Is the Hebrew Inscription on This Crossbow a Secret Code? (Video)
Art history resembles detective work, often concealing mysteries waiting to be unraveled. Among the array of crossbows at the New York Met, one stands out as truly exceptional. Its ivory panels bear religious inscriptions and the coat of arms of Count Ulrich von Württemberg, the owner, alongside a telling date, 1460. These details already shed light on its significance. Yet, beneath the surface lay an enigmatic Hebrew inscription, confounding scholars for over a century. A Hebrew scholar's phonetic transcription unveiled a German phrase: "hab got lieb hoch herze," translating to "Hold God dear and be high-hearted." The meaning remained elusive until a connection emerged.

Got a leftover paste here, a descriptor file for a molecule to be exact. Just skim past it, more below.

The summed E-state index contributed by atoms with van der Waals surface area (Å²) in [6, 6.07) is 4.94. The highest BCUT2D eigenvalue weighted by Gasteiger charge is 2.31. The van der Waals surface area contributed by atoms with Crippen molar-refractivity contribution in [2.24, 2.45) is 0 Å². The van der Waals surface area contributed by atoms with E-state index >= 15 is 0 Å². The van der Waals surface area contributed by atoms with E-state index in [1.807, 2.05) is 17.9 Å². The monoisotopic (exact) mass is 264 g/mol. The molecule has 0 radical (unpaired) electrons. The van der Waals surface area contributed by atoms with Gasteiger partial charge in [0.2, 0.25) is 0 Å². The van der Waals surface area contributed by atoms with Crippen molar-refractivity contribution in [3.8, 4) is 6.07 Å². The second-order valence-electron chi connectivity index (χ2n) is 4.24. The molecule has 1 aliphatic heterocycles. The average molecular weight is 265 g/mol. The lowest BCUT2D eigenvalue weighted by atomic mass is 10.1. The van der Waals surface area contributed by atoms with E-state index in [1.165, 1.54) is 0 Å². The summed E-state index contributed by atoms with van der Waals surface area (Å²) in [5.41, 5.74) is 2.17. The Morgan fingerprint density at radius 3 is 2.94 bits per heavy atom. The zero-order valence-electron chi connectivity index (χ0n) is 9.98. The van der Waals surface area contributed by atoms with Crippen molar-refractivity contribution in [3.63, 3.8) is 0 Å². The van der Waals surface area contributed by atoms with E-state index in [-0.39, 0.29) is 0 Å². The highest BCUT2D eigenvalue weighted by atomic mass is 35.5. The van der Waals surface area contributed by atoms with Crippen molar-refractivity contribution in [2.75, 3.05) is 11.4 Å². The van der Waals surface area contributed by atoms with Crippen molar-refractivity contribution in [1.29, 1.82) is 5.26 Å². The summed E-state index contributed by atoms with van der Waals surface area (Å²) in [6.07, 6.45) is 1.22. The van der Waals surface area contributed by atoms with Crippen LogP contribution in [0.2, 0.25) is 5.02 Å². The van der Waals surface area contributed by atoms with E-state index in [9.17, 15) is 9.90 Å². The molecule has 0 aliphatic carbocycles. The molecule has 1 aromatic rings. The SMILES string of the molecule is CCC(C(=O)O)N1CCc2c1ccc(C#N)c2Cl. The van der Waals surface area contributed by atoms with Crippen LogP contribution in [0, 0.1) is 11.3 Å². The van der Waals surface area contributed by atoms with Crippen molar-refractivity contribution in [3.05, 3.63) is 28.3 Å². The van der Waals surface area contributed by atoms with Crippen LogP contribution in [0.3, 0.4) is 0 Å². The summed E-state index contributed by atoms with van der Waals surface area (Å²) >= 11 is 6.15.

Ulrich's wife, Margaret, had championed this phrase in her commissioned manuscripts, emphasizing its importance as a guiding principle. Furthermore, military writings hinted at its use in secret codes, emphasizing the power of knowledge protected through encryption. Digging deeper, the initials "HH" in the inscription coincided with Heinrich Heid, a crossbow maker in Ulrich's employ. Could this be his clandestine signature? This crossbow embodies the intrigue of art, always revealing new facets. Just when we think we comprehend an object fully, another layer emerges, inviting us to explore further.
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Top image: Crossbow of Count Ulrich von Wurttemberg. Source: Metropolitan Museum of Art / Public Domain.